We use cookies to personalise content and advertisements and to analyse access to our website. Furthermore, our partners for online advertising receive pseudonymised information about your use of our website. cookie policy and privacy policy.
 
+0  
 
0
498
2
avatar

Why doesn't sin (pi/2) = the imaginary unit? If they are both positioned at the same place.

 Sep 13, 2017

Best Answer 

 #2
avatar+17772 
+1

They appear to be in the same place, but they are on two different graphs.

 

Sin(pi/2) is found on a plane where both the x- and the y-axis are real-numbered axes.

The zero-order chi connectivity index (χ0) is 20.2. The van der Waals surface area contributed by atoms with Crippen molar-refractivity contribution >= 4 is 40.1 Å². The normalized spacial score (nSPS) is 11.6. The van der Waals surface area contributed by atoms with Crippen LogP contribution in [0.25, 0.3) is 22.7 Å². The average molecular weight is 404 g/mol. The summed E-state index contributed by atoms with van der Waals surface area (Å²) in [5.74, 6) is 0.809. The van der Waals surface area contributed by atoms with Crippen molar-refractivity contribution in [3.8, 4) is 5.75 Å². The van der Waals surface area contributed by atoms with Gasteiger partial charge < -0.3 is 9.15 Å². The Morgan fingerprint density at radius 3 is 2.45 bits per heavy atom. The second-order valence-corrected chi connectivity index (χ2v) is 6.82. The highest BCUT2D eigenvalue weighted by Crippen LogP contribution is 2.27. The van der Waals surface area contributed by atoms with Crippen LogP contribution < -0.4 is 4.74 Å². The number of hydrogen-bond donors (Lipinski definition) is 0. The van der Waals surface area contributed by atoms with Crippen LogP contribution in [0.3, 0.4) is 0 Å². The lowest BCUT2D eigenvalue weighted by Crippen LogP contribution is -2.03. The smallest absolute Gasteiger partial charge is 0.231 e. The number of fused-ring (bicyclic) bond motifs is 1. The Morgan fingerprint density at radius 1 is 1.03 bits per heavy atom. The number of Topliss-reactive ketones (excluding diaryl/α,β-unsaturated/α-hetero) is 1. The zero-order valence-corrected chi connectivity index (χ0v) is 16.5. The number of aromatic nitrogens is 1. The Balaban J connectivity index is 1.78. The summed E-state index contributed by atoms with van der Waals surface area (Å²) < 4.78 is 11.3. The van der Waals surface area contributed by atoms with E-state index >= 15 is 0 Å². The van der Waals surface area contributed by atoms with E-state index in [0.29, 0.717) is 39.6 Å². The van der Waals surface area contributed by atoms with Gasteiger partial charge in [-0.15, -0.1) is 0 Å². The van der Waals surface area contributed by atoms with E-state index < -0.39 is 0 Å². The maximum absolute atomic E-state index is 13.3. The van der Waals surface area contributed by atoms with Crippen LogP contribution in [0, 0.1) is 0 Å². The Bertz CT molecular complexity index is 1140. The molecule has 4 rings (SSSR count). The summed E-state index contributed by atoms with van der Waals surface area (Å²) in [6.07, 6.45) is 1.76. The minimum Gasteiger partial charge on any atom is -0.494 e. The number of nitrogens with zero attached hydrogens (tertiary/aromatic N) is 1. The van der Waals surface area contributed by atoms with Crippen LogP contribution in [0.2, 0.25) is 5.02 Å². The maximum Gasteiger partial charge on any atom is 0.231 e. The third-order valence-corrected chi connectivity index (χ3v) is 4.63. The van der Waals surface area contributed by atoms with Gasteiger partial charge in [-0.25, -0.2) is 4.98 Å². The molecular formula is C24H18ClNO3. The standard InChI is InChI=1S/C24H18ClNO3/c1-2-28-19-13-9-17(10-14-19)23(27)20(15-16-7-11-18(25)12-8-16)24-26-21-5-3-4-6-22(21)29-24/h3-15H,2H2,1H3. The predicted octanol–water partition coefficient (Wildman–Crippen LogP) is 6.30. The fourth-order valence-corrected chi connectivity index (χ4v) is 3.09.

The imaginary unit is found on a complex plane, where the x-axis is real-numbered but the y-axis is an imaginary axis.

 Sep 14, 2017
 #1
avatar+71 
0

You are getting confused. They are not positioned at the same place.

 

i   X  sin(pi/2)  = i   X    1      

                           = i.

 

But  sin(pi/2) is  just  1 .       So  1    and  i  are not positioned at the same place,far from it.  I think you need to look some more at complex numbers     (they aren't really all that complex ,someone just decided to call them by that name)  and get some practise with them.

 Sep 13, 2017
 #2
avatar+17772 
+1
Best Answer

They appear to be in the same place, but they are on two different graphs.

 

Sin(pi/2) is found on a plane where both the x- and the y-axis are real-numbered axes.

 

The imaginary unit is found on a complex plane, where the x-axis is real-numbered but the y-axis is an imaginary axis.

geno3141 Sep 14, 2017

5 Online Users